ATM Machine

Will Your ATM Work after April 8?

Thursday Review staff | published Thursday, January 30, 2014 |

Microsoft is killing off Windows XP, the once popular and widely sold version of its operating system which dominated the personal and business computer markets in the early aught years.

Actually, Microsoft is not exactly killing Windows XP, but merely terminating any further tech support for the twelve year old operating system, which means no more of those helpful if sometimes annoying Windows Updates. The updates have been developed and run for years now as a way to keep the XP system stable and free of viruses and malware.

But now Microsoft says enough is enough, and on April 8 of this year they will pull the plug on those update and patches. Microsoft says the process of keeping XP viable is costing them too much money and distracting Windows from moving on bravely into the 21st Century. Millions of computers still use XP, with the majority of those in businesses and government offices. (See related article, Mini Y2K; Thursday Review).

The costs will be huge as consumers and businesses make the upgrade to newer hardware and newer operating systems.

But there is another, perhaps more costly problem lurking out there.

By some estimates, 90 to 95 percent of the ATM machines in the U.S. and Canada use some version of Windows XP, and Microsoft says that—other than a few exceptions—they will not support those thousands of machines with updates or patches. Bloomberg Businessweek estimates that there are 420,000 ATM machines in the U.S. alone, which means that perhaps four fifths of those are facing potential problems on April 8 if they are not upgraded to Windows 7 or newer versions.

Banking experts says that many of those machines will be upgraded by the deadline, but thousands will not.

Many computer analysts and technology experts have stressed (as has Microsoft) that computers using the XP operating system will continue to operate normally, but the upgrades and patches are necessary to maintain not only adaptability, but also safety in world of viruses and malicious attacks. The chief concern: the banking and financial industries in the U.S. have been sluggish in their response to these developments and changes. One need look no further than the recent cyber-attacks on Target, Neiman Marcus and Michael’s to see the extreme vulnerability that the financial networks face in North America.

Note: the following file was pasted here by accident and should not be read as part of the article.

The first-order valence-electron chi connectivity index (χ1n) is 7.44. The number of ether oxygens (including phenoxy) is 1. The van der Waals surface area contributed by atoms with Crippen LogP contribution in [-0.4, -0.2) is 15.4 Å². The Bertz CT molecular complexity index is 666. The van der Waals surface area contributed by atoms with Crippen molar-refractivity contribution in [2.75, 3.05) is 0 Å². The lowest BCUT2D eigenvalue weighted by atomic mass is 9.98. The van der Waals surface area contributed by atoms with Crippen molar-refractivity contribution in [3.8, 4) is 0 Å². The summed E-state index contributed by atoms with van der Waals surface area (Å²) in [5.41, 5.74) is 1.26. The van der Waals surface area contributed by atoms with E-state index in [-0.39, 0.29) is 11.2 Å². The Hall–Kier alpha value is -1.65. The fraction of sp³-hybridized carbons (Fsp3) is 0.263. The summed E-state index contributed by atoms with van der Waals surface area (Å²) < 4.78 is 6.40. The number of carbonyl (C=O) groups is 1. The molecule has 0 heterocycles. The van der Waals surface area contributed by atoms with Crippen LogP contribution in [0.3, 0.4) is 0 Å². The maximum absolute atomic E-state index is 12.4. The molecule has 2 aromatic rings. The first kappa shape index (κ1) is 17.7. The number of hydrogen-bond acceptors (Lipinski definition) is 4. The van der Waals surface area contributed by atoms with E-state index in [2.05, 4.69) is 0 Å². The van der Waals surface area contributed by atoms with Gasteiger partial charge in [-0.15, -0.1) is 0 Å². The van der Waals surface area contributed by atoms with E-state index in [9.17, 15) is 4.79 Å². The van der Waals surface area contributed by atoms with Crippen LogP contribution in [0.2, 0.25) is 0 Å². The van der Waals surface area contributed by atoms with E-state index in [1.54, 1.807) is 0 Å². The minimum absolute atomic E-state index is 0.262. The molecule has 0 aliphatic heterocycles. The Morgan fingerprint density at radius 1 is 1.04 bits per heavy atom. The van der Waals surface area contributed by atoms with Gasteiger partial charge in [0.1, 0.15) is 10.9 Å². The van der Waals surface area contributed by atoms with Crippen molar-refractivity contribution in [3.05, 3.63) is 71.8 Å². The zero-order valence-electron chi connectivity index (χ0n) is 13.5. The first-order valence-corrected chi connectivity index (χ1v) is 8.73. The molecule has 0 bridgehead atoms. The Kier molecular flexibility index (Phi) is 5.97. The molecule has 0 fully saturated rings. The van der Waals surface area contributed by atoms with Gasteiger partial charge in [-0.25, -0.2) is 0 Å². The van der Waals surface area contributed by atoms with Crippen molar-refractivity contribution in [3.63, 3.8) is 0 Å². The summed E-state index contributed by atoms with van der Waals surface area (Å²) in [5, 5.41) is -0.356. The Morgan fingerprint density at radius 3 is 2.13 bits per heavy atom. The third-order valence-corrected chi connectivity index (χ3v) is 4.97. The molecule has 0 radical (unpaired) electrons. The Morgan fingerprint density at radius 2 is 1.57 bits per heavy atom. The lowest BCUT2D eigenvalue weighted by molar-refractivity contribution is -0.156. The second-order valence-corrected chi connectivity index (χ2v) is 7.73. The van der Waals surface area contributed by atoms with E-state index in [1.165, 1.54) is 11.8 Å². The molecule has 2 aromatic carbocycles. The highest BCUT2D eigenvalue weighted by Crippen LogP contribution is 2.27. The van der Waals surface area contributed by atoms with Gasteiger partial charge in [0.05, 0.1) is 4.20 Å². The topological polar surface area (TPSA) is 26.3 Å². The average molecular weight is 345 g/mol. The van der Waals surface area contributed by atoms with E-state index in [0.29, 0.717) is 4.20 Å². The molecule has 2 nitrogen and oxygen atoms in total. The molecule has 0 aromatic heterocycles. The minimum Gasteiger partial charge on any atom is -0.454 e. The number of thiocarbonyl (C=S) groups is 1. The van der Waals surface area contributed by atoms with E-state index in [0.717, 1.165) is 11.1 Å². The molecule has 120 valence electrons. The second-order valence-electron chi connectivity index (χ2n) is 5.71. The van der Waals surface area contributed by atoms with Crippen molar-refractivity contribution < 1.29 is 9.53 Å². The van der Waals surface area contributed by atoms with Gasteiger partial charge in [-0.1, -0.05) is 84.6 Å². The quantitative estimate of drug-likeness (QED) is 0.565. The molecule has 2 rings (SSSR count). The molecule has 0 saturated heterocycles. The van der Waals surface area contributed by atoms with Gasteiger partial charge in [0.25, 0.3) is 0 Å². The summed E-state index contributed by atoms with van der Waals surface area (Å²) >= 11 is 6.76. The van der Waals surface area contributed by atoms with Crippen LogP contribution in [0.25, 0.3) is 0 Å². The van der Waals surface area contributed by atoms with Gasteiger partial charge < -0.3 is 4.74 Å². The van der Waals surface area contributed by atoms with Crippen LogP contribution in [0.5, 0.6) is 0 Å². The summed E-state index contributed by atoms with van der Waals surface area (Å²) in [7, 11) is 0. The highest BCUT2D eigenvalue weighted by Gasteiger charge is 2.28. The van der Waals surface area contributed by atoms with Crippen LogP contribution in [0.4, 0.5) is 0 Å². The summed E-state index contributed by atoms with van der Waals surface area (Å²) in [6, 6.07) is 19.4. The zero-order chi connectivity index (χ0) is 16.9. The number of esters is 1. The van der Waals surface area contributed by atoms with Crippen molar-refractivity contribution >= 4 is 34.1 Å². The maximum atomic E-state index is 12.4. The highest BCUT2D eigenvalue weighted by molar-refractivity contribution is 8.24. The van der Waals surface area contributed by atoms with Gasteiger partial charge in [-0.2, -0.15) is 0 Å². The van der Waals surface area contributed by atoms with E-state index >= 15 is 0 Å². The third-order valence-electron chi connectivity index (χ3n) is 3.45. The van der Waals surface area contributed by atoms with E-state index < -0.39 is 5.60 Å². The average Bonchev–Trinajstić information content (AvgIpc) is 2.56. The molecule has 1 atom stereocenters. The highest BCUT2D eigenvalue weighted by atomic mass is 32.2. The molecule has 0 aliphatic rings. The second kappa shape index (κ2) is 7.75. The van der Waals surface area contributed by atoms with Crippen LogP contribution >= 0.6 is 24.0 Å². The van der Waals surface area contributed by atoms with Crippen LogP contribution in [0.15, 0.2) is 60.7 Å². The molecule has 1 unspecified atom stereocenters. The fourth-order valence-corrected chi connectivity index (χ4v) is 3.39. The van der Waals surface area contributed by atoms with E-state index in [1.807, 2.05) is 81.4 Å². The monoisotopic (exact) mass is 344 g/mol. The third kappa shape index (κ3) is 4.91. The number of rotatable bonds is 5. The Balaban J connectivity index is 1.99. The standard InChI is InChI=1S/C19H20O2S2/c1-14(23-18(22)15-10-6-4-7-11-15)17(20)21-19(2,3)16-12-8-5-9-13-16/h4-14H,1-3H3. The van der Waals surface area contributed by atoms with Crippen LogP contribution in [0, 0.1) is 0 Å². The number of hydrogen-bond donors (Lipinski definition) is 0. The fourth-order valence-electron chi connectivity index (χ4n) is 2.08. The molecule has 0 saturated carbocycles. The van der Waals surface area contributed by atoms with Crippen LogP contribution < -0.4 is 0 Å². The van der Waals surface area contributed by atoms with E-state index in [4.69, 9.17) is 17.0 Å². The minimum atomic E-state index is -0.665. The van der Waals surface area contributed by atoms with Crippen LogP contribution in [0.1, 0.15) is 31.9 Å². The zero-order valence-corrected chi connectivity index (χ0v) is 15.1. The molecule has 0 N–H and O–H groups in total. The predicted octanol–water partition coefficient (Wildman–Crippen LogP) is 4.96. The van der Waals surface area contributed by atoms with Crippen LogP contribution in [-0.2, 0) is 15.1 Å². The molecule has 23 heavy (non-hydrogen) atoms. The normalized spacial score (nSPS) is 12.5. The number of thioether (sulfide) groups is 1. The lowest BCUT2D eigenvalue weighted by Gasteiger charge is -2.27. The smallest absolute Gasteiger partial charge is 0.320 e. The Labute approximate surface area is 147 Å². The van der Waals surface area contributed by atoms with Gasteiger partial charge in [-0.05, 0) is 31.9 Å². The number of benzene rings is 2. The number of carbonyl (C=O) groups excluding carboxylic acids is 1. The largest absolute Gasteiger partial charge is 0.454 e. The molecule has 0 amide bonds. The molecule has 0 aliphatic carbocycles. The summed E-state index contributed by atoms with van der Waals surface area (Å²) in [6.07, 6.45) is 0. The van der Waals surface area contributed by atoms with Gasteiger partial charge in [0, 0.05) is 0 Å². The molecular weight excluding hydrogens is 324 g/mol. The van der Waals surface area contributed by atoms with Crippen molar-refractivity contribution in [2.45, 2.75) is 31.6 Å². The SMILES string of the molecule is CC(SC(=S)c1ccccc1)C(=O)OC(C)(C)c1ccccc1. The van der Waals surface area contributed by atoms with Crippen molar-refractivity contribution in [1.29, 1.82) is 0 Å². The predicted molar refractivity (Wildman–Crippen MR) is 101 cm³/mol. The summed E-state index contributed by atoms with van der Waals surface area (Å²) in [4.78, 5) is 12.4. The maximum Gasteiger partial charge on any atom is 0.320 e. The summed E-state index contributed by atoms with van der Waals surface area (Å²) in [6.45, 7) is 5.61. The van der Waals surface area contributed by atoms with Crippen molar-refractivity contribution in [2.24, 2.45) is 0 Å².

Furthermore, Microsoft has already extended their deadline several times during the past few years, and they view any additional support as a lost cause in terms of resources and cost.

One solution has been to offer an extension of sorts to financial and banking firms willing to pay for extended, customized support. Several companies have already opted to purchase an extension, a decision based on the fact that the cost of a mass ATM upgrade or replacement program between now and April 8 would be prohibitive. JP Morgan opted for the extended plan, as did other firms with heavy investment in older machines.

Part of the problem resides in the fact that the nation’s ATM system is connected by way of a network that is 40 years old—a patchwork of services, vendors, complex interconnects, modems, phone lines and banking technology that dates back to the 1980s. Many banks, and many of the vendors who build and support ATM machines (like NCR and Diebold), have been lax in the way they have kept pace with newer computer technologies, and have been slow to untangle the old infrastructure. The cost of conversion has encouraged the uniformly slow response to the looming XP deadline among banks.

A few companies will get to keep a grandfathered-in subcategory of XP called Windows XP Embedded, which, by its design, is somewhat more resistant to malware and security problems. Microsoft has reluctantly agreed to support the XP Embedded version until mid-2016, but at that point even that operating system will be phased-out.

There is good news for everyone once the transition is complete.

Newer machines, and those who have already made the conversion to Windows 7, will offer bank customers plenty of advanced features—most notably touch screen technology to replace the 1980s style buttons which are common on so many ATMs. Another development will be ATMs designed to work with newer, more secure chip technologies. By early 2016 most debit and credit cards now in use—the ones with a magnetic strip on the back and that little security code—will be replaced by newer cards which will contain an encrypted microchip (designed to be far more resistant to the sort of cyber-attack seen by millions of Target shoppers). ATMs with newer versions of Windows will be easily adaptable to the more secure cards.

In the meantime, there are plenty of folks out there who predict another Y2K, only this could be real. Banks, credit unions and other financial institutions not prepared for the April conversion could face problems, sooner rather than later, if machines begin to fail or if security systems fail.

Advice for the wary consumer: play it safe and be prepared by getting enough cash from your favorite machine to ride out the temporary storm. It won’t be the end of the world (like it was at midnight on December 31, 1999), but it could get mightily inconvenient when your nearby ATM stops working.

Related Thursday Review articles:

Who Pays for the Target Breach?; R. Alan Clanton; Thursday Review; January 15, 2014

Target's Woes Get Worse; R. Alan Clanton; Thursday Review; January 11, 2014